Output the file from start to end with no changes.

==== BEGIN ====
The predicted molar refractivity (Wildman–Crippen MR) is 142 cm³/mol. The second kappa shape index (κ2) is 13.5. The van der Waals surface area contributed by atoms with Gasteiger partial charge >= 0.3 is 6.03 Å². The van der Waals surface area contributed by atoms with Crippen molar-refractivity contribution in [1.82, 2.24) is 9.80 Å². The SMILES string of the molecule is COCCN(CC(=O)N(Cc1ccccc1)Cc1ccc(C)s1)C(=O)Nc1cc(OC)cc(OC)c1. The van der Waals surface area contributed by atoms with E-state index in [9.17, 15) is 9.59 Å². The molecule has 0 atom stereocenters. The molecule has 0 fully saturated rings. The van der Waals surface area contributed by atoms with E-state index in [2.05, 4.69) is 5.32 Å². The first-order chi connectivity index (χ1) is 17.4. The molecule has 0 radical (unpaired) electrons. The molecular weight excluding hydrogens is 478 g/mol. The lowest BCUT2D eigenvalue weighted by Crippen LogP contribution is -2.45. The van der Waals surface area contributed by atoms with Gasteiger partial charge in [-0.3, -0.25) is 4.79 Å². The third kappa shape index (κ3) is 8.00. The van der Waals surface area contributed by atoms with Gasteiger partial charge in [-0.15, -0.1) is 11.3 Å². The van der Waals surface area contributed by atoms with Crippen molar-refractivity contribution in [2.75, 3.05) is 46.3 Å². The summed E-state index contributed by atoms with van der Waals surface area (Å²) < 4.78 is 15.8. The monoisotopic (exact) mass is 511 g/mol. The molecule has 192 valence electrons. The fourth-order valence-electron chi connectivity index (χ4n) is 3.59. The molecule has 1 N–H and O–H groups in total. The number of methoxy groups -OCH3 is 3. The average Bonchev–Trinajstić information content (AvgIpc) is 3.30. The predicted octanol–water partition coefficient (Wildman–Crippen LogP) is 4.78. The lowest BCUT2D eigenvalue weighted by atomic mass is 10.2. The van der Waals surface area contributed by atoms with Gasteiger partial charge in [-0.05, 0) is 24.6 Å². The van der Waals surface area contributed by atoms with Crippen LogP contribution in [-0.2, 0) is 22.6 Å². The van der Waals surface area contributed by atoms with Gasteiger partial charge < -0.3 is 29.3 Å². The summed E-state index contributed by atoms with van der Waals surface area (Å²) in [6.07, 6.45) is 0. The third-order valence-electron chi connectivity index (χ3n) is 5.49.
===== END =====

The predicted molar refractivity (Wildman–Crippen MR) is 142 cm³/mol. The second kappa shape index (κ2) is 13.5. The van der Waals surface area contributed by atoms with Gasteiger partial charge >= 0.3 is 6.03 Å². The van der Waals surface area contributed by atoms with Crippen molar-refractivity contribution in [1.82, 2.24) is 9.80 Å². The SMILES string of the molecule is COCCN(CC(=O)N(Cc1ccccc1)Cc1ccc(C)s1)C(=O)Nc1cc(OC)cc(OC)c1. The van der Waals surface area contributed by atoms with E-state index in [9.17, 15) is 9.59 Å². The molecule has 0 atom stereocenters. The molecule has 0 fully saturated rings. The van der Waals surface area contributed by atoms with E-state index in [2.05, 4.69) is 5.32 Å². The first-order chi connectivity index (χ1) is 17.4. The molecule has 0 radical (unpaired) electrons. The molecular weight excluding hydrogens is 478 g/mol. The lowest BCUT2D eigenvalue weighted by Crippen LogP contribution is -2.45. The van der Waals surface area contributed by atoms with Gasteiger partial charge in [-0.3, -0.25) is 4.79 Å². The third kappa shape index (κ3) is 8.00. The van der Waals surface area contributed by atoms with Gasteiger partial charge in [-0.15, -0.1) is 11.3 Å². The van der Waals surface area contributed by atoms with Crippen molar-refractivity contribution in [2.75, 3.05) is 46.3 Å². The summed E-state index contributed by atoms with van der Waals surface area (Å²) < 4.78 is 15.8. The monoisotopic (exact) mass is 511 g/mol. The molecule has 192 valence electrons. The fourth-order valence-electron chi connectivity index (χ4n) is 3.59. The molecule has 1 N–H and O–H groups in total. The number of methoxy groups -OCH3 is 3. The average Bonchev–Trinajstić information content (AvgIpc) is 3.30. The predicted octanol–water partition coefficient (Wildman–Crippen LogP) is 4.78. The lowest BCUT2D eigenvalue weighted by atomic mass is 10.2. The van der Waals surface area contributed by atoms with Gasteiger partial charge in [-0.05, 0) is 24.6 Å². The van der Waals surface area contributed by atoms with Crippen LogP contribution in [-0.2, 0) is 22.6 Å². The van der Waals surface area contributed by atoms with Gasteiger partial charge < -0.3 is 29.3 Å². The summed E-state index contributed by atoms with van der Waals surface area (Å²) in [6.07, 6.45) is 0. The third-order valence-electron chi connectivity index (χ3n) is 5.49.